Thursday, December 08, 2016

December 8, 2016--Voices From Rural America

When looking at the electoral map of the results from the recent election, with Republican counties in red and Democratic ones blue, pretty much all of America looks bloody.

One has to look hard to find what are in effect blue enclaves. Enclaves mainly along both coasts that represent cities such as New York and San Francisco, but in addition places here and there in the middle of the country such as Ann Arbor or Louisville that are also college towns.

This also encourages urban liberals to feel that it's mainly smart, well-educated people who are wisely Democrats. As for the others living in Red-State America, so much the worse for them. What do they know about cappuccinos?

From reporting in yesterday's New York Times, it appears that this rural-urban split is also common in many places in Europe.

From, "Like Trump, Europe's Populists Ride a Wave of Rural Discontent to Victory"--
"The elites in the city are detached from reality," said Joszef Grochowski, a lifelong village resident and mayor [of Kulesze Koscielne, Poland]. "They no longer understand the needs of ordinary people." 
Populist, anti-establishment parties are now on the move in Europe. If they are far from homogeneous, these parties share common ground in their core constituencies--rural voters. Just as Donald J. Trump rolled up a big rural vote in his unexpected presidential victory, Europe's populists are rising by tapping into discontent in the countryside and exploiting rural resentments against urban residents viewed as elites.
This not-understanding-the-needs-of-ordinary-people reminded me of how I was more than prone to that in my early years at the Ford Foundation. And, who knows, perhaps even to toady.

Ford had a program called the Rural Community College Initiative (RCCI) that focused on the educational and community development needs of 24 of America's "most distressed" counties. From some in the Black Belt in Alabama to various counties in Appalachia, to others along the Texas-Mexican border, to schools and colleges on Indian reservations. We made large grants to address these needs and arranged for frequent convenings of college and community leaders so that they could share experiences and learn from each other's efforts.

At one such convening in Uvalde, Texas, about two years into the RCCI, after we all had dinner and more than a few drinks, I made a presentation before the gathered minions about "distressed counties" and how Ford's good efforts were all devoted to helping their communities enhance their assets. Familiar Ford and RCCI stuff.

After about 20 minutes of my rattling on, slouching in the back row was Joe McDonald, founder and president of Salish Kootenai College in Pablo, Montana. Joe and I had known each other for years and worked together on this and other initiatives that were devoted to helping the establishment and development of tribally-controlled colleges. And so I recognized that slump and from it knew I was about to get the business. As indeed I did--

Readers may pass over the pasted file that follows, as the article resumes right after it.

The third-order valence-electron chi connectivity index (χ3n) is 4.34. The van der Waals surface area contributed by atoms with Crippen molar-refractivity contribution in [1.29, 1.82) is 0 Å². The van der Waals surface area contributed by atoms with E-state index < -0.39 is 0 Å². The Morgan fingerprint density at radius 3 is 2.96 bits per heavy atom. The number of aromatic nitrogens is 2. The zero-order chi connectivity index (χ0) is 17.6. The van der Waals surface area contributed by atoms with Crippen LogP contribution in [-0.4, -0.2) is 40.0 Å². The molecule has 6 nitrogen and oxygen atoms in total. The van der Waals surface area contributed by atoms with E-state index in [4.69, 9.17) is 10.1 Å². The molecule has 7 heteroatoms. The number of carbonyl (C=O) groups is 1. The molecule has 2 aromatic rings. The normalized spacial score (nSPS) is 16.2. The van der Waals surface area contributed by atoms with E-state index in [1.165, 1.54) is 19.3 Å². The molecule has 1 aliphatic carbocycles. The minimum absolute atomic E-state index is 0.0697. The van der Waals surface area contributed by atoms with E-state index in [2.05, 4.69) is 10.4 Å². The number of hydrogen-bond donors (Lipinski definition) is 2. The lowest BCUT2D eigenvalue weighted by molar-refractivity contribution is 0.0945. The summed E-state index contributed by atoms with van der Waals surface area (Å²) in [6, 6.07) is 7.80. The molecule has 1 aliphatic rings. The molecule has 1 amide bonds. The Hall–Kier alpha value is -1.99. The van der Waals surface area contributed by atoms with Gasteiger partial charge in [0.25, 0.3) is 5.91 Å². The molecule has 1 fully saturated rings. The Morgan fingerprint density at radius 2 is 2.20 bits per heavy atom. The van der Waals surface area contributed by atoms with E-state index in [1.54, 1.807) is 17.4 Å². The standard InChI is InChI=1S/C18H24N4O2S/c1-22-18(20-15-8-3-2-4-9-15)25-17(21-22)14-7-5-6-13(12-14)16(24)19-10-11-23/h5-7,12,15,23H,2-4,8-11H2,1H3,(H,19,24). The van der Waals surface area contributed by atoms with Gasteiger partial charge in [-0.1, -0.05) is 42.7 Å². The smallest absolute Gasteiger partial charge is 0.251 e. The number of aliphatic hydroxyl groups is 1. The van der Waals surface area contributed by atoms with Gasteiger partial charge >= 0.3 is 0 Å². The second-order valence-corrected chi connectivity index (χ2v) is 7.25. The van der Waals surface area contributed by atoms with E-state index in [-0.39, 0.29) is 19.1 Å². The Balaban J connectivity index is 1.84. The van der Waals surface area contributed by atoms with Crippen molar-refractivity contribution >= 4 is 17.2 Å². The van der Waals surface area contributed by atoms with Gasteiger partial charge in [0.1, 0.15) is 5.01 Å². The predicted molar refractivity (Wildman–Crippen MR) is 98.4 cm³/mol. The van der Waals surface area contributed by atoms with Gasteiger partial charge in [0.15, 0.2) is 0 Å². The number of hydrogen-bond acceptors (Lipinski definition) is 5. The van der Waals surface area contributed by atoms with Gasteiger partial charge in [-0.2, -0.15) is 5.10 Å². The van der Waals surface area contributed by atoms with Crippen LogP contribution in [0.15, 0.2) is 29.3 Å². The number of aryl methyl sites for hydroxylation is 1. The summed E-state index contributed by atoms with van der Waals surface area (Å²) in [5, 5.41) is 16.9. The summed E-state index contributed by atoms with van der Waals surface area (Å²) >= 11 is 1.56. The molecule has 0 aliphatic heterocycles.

"You guys from Ford keep talking about 'distressed' this, 'distressed' that. And how our counties and reservations are 'impoverished.' Some of the fellas and I have been talkin' about that. And to tell you the truth, we don't like it. We're not distressed and not impoverished."

"But," I interjected, "If you look at the Commerce Department's county-by-county map of the country, the 24 of you represented here are from among the most impoverished. I wish it were otherwise, but unfortunately it's the truth."

Those words coming out of my mouth didn't feel all that good.

"We go back a long ways," Joe said, "And we've always been straight with each other." I nodded. "It's true we may be poor by economic measures but we're rich, very rich in other ways."

"I'm listening," I said.

"In some places in natural resources but in all cases in history and culture. My people, for example, have lived and survived in this area for quite a few thousand years. With all due respect many more years than your people. Even more years than your Ford partner there whose family I know came over on the Mayflower." He winked at her.

"It's true, they really did."

"So we like to think of ourselves in ways different than you guys and the Department of Commerce do. It's not that we don't want your help, including your money which we can really use, but to be honest with you both we don't want to hear too much more about being distressed and impoverished. We know about that but we want you to know about the other side of the picture. Our history, culture, traditions, and family and community strengths."

Silence filled the room. My Ford partner and I knew they were right. From our eastern-elite vantage point, we had not shown enough respect for the lives they were living or the things they had achieved. That it's not all about educational attainment and one's financial balance sheet.

"We've got big problems." Joe concluded, "and with your help we want to fix them best we can. But at the end of the day, we feel pretty good about ourselves and what we and our people have achieved against great odds."

That evening changed my life.

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